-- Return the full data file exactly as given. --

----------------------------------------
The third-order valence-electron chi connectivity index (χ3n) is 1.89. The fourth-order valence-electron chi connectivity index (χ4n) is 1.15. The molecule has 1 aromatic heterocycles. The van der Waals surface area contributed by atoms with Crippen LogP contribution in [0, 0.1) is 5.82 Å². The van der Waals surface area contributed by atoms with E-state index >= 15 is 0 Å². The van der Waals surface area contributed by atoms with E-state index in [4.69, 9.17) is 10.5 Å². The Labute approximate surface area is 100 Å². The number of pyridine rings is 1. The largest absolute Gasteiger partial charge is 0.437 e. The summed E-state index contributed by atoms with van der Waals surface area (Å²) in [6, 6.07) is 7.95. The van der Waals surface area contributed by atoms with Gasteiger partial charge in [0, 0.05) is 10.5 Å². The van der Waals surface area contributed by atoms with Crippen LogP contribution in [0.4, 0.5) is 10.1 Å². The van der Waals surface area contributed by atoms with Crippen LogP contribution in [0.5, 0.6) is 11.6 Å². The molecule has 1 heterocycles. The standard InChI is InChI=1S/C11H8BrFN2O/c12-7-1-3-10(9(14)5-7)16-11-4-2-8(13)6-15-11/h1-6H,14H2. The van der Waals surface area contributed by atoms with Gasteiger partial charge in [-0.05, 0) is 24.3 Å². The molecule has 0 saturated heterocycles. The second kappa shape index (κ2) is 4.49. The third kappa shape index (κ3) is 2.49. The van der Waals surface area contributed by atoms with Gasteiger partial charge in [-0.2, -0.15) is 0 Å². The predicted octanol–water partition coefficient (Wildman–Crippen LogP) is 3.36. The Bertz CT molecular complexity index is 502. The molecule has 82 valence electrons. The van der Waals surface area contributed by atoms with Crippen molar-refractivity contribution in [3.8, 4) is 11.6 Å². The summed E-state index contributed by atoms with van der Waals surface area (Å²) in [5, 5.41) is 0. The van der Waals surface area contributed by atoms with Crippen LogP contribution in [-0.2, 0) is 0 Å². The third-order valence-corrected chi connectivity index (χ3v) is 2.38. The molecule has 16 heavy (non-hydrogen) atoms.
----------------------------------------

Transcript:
The third-order valence-electron chi connectivity index (χ3n) is 1.89. The fourth-order valence-electron chi connectivity index (χ4n) is 1.15. The molecule has 1 aromatic heterocycles. The van der Waals surface area contributed by atoms with Crippen LogP contribution in [0, 0.1) is 5.82 Å². The van der Waals surface area contributed by atoms with E-state index >= 15 is 0 Å². The van der Waals surface area contributed by atoms with E-state index in [4.69, 9.17) is 10.5 Å². The Labute approximate surface area is 100 Å². The number of pyridine rings is 1. The largest absolute Gasteiger partial charge is 0.437 e. The summed E-state index contributed by atoms with van der Waals surface area (Å²) in [6, 6.07) is 7.95. The van der Waals surface area contributed by atoms with Gasteiger partial charge in [0, 0.05) is 10.5 Å². The van der Waals surface area contributed by atoms with Crippen LogP contribution in [0.4, 0.5) is 10.1 Å². The van der Waals surface area contributed by atoms with Crippen LogP contribution in [0.5, 0.6) is 11.6 Å². The molecule has 1 heterocycles. The standard InChI is InChI=1S/C11H8BrFN2O/c12-7-1-3-10(9(14)5-7)16-11-4-2-8(13)6-15-11/h1-6H,14H2. The van der Waals surface area contributed by atoms with Gasteiger partial charge in [-0.05, 0) is 24.3 Å². The molecule has 0 saturated heterocycles. The second kappa shape index (κ2) is 4.49. The third kappa shape index (κ3) is 2.49. The van der Waals surface area contributed by atoms with Gasteiger partial charge in [-0.2, -0.15) is 0 Å². The predicted octanol–water partition coefficient (Wildman–Crippen LogP) is 3.36. The Bertz CT molecular complexity index is 502. The molecule has 82 valence electrons. The van der Waals surface area contributed by atoms with Crippen molar-refractivity contribution in [3.8, 4) is 11.6 Å². The summed E-state index contributed by atoms with van der Waals surface area (Å²) in [5, 5.41) is 0. The van der Waals surface area contributed by atoms with Crippen LogP contribution in [-0.2, 0) is 0 Å². The third-order valence-corrected chi connectivity index (χ3v) is 2.38. The molecule has 16 heavy (non-hydrogen) atoms.